The former Lou’s Antiques location downtown could contain retail and restaurant spaces or commercial and residential units, according to concepts proposed by an architectural firm for the property.
The city hired Moore Architecture in Lynchburg for about $11,000 to come up with three ideas for the building on at 231 Main St. in the River District.
A third concept for the structure would be similar to what is already there, with outdoor murals to highlight Danville’s history, said Kelvin Perry, project manager for Danville’s economic development office.
The former Lou’s Antiques property is a key location that could be a “gateway into the community,” especially with the planned riverfront park and the White Mill development nearby, Perry said.
“The building is strategically located as a center point for the city,” he said.
All three renderings could include an elevated pedestrian bridge above the street that would enable people to walk from the building and cross the street to the riverfront park and the White Mill development, Perry said.
“It would be a safe way to have people travel from the riverfront park to the building,” he said.
The first rendering proposes an open-air concept with up to six spaces that could include retail and restaurants, as well as an area where visitors could sit outside and enjoy a meal amid greenery, Perry said. There could also be room for two or three food trucks and outdoor music, as well, he added.
The second proposal includes commercial and/or potential residential space, with commercial on the bottom and loft apartments above, Perry said.
The park and White Mill development, plus the Caesars Virginia casino resort scheduled to open in 2023, will bring a lot of traffic to the city, he pointed out.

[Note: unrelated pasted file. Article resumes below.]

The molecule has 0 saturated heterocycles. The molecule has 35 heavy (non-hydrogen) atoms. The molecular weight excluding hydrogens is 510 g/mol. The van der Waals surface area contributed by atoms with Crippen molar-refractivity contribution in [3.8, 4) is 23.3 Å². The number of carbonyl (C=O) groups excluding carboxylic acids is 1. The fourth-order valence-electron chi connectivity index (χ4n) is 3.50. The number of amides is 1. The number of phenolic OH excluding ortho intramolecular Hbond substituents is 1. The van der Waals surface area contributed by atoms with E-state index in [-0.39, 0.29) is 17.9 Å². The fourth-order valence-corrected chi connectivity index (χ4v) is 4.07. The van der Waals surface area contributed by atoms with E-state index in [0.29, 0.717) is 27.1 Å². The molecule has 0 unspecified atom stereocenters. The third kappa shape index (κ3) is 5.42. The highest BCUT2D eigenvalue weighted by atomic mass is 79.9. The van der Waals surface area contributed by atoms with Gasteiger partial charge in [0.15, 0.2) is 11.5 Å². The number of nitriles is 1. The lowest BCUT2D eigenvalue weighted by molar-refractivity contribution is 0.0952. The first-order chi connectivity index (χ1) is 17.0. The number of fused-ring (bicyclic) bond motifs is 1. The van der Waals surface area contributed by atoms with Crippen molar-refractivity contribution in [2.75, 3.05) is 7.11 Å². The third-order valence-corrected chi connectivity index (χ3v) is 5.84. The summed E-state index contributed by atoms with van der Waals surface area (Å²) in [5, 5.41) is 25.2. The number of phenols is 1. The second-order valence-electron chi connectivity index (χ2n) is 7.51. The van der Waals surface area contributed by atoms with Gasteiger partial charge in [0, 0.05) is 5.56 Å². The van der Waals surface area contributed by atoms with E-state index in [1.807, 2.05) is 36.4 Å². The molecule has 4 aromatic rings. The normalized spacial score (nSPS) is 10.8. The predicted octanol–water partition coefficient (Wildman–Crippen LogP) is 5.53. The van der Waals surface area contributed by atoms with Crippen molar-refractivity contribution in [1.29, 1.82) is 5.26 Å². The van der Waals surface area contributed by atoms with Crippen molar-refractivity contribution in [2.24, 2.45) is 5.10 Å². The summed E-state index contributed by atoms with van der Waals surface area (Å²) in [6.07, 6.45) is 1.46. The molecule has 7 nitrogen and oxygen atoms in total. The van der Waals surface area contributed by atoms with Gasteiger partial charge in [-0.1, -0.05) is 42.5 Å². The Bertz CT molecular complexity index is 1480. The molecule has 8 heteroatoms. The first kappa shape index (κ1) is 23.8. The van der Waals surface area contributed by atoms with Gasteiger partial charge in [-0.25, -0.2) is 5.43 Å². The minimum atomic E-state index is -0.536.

“We want to make sure we’re offering the types of opportunities for additional recreation, plus opportunities for entrepreneurs and amenities for people to enjoy the downtown area,” Perry said.
A community engagement event for the renderings will be held Dec. 3 at the former Lou’s Antique site to coincide with the River District Association’s Christmas on the Plaza downtown at Main Street Plaza.
City officials will take public input on the three renderings. That information will be used to fine-tune those concepts, Perry said.
“We may identify a developer to come and develop that property based on what the public says they are interested in and what the survey results gave us and try to market that space,” he said.
A survey was conducted late last year seeking input on what residents would like to see at the property.
Green space, a public park, a book store, an English tea shop and an African American history museum were among a plethora of ideas for the building, according to the results.
Danville Economic Development Director Corrie T. Bobe told the Danville Register & Bee in April that a final plan would be drawn up for the site and a budget would be developed based on the project’s costs following the public input event.
“We would like to see it developed as soon as possible,” Perry said.
Built in 1960 and once the home of Schewels Furniture, the building at 231 Main St. housed Lou’s Antiques until the business moved to Sherwood Shopping Center in December 2020.
The owner was unable to use the bottom floor because of flooding that occurred during Tropical Storm Michael in October 2018 and three more floods afterward.
The city asked the owner, Robert Ogden, to move his business so officials could seek public input and decide what to do with that property, which includes the 22,152-square-foot building and a parking lot.
The property is owned by the Danville Industrial Development Authority, the city’s land-buying arm. The IDA bought the building and adjacent parking lot in 2011 for $458,000 to provide stable property ownership.
The IDA had a lease arrangement with Lou’s Antiques Mall.
A large number of survey respondents said they would like the building to be torn down and converted into a public space or replaced with a building combining public space and other uses.
The survey, which was posted on social media and the city’s website and emailed, yielded responses from 525 people.
Other ideas included a microbrewery, a winery, an arcade bar such as Dave & Busters, a grocery store, skating rink or skate park, a workspace for artists, a mini-mall, a recreation center for youth, a movie theater, an African American history museum (including one for Danville native and NASCAR legend Wendell Scott), an open-air market, miniature golf and an English tea spot. One respondent proposed “an eclectic occult store.”
A few others wanted to see the space used to complement the planned riverfront park at the nearby White Mill property.